Following installation of the transmission in March, the mill was used, without incident, to bore two wheels, each wheel taking between six and 12 hours. Subsequently, in November 1977 Larry Hays, defendant's machinist, was using the mill to rebore a large log loader. The task entailed use of the full feeding mechanism. At this time the mill made a "breaking sound" and stopped functioning 15 minutes into the job. Hays told the shop foreman, Clifford Browning, of the incident and, for the first time since plaintiff's previous repair work, the cover to the gear box was removed. The two men observed that six teeth were missing from one ring gear, another ring gear was broken, and the planetary gear housing was cracked. They discovered a chisel, a section of file and two brass washers in the oil reservoir at the bottom of the gear box. The chisel was chipped in a way that would suggest it might have been between the gears. The witnesses agreed that none of these objects should have been in the oil reservoir, although the two washers should have been attached to parts elsewhere in the gear box.

Plaintiff testified that the chisel and file could have caused the damage to the gear box but that other things, such as worn parts, also could have been responsible. He stated his belief that it would be nearly impossible for the oil in the pan to throw the chisel into the gear assembly. Hays testified that the 50-weight oil in the reservoir was so heavy that a light chisel would almost float in it. In his opinion, the gears operating at a fast rate of speed could cause enough turbulence for the oil to pick up the chisel and cause it to catch in the assembly's gears. Browning also testified that the churning action of the oil could pull the chisel from the bottom of the gear box.

Neither a chisel nor a file was used in removing the gear-box cover when the problem occurred in November 1977. Plaintiff did not remember using a chisel, but did testify that a file was used in repairing the gear box both in 1976 and in March 1977. Plaintiff, Hays, and Browning all testified to the effect that it would be very difficult, if not impossible, for the chisel and file to enter the oil reservoir without removal of the gear-box cover.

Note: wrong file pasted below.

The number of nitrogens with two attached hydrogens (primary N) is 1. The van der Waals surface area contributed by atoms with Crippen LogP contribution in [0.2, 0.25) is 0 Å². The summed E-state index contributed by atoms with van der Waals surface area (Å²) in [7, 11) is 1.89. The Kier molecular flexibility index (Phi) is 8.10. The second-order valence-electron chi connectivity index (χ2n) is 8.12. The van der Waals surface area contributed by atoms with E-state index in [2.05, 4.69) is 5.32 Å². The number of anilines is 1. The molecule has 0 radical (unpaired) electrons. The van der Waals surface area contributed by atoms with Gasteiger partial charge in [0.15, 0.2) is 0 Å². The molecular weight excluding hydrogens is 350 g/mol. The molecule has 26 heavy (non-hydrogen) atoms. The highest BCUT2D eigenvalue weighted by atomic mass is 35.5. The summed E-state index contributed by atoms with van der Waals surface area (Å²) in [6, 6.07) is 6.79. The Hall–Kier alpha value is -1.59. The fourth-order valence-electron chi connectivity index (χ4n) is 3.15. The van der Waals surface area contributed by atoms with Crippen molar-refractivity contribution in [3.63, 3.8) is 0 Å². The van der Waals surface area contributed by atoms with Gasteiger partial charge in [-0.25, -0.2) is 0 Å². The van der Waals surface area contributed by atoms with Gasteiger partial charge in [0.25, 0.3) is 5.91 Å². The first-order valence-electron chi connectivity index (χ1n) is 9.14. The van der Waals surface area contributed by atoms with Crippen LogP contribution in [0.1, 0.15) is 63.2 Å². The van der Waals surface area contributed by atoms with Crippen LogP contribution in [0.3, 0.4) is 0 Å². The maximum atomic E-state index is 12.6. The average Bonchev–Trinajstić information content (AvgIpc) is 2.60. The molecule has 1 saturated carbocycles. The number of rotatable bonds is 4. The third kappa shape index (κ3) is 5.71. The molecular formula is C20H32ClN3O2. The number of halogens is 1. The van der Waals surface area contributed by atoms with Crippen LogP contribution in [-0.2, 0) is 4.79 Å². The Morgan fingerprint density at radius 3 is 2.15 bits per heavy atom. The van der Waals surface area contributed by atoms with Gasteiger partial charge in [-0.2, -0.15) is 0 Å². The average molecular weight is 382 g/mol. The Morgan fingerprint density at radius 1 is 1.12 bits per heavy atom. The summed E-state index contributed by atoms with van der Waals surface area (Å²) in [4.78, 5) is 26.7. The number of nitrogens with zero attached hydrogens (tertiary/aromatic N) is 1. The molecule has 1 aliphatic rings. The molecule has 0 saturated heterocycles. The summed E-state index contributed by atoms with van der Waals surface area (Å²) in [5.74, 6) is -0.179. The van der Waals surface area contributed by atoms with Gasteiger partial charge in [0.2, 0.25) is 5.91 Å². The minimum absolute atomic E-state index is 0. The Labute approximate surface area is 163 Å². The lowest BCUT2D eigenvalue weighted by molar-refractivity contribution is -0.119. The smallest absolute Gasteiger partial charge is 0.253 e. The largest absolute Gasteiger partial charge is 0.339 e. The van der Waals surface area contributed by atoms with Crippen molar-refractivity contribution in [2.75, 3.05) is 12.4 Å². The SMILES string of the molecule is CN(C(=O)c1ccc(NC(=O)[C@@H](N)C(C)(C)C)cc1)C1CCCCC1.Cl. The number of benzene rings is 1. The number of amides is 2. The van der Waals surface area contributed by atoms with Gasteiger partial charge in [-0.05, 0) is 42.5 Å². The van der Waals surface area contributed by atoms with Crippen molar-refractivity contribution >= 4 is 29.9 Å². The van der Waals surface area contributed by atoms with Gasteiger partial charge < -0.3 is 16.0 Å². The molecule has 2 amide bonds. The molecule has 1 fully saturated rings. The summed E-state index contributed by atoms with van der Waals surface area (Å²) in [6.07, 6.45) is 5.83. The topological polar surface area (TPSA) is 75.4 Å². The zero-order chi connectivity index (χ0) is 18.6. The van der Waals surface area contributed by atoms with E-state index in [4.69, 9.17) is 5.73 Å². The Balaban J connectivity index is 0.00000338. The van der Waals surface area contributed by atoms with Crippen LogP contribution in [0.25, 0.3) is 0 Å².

Browning also testified that defendant's employees repaired the boring mill at a cost of $9,033.76. He further stated that, because the mill was out of commission, the job in progress had to be performed with portable units. This resulted in 200 additional hours of work at $16.50 per hour. Based on these figures, the trial court made the above-stated awards on defendant's counterclaim.

As noted above, the first issue is whether res ipsa loquitur is applicable under the facts of this case. As has been repeatedly observed by this court, the res ipsa loquitur doctrine allows the trier of fact to draw an inference of negligence from circumstantial evidence. To avail itself of the doctrine, plaintiff (in our case, counterclaimant) must demonstrate that he was injured (1) in an occurrence that would not have occurred in the absence of negligence, (2) by an instrumentality or agency under the management or control of the defendant (here, counterdefendant), and (3) under circumstances indicating the injury was not due to any voluntary act or neglect on the part of the one claiming the doctrine. Kolakowski v. Voris (1980), 83 Ill.2d 388, 394; Spidle v. Steward (1980), 79 Ill.2d 1, 5; Metz v. Central Illinois Electric & Gas Co. (1965), 32 Ill.2d 446, 448-49.

The dispute in this case centers on factors (2) and (3). With respect to factor (2), defendant argues that it is not required to establish "exclusive" control on the part of plaintiff. Rather, defendant asserts, only "control or management" must be demonstrated. Plaintiff contends that control and exclusive control mean the same thing. That meaning, according to plaintiff, is control from which it can be inferred that the negligence was not caused by someone other than himself. Plaintiff posits that in order to ...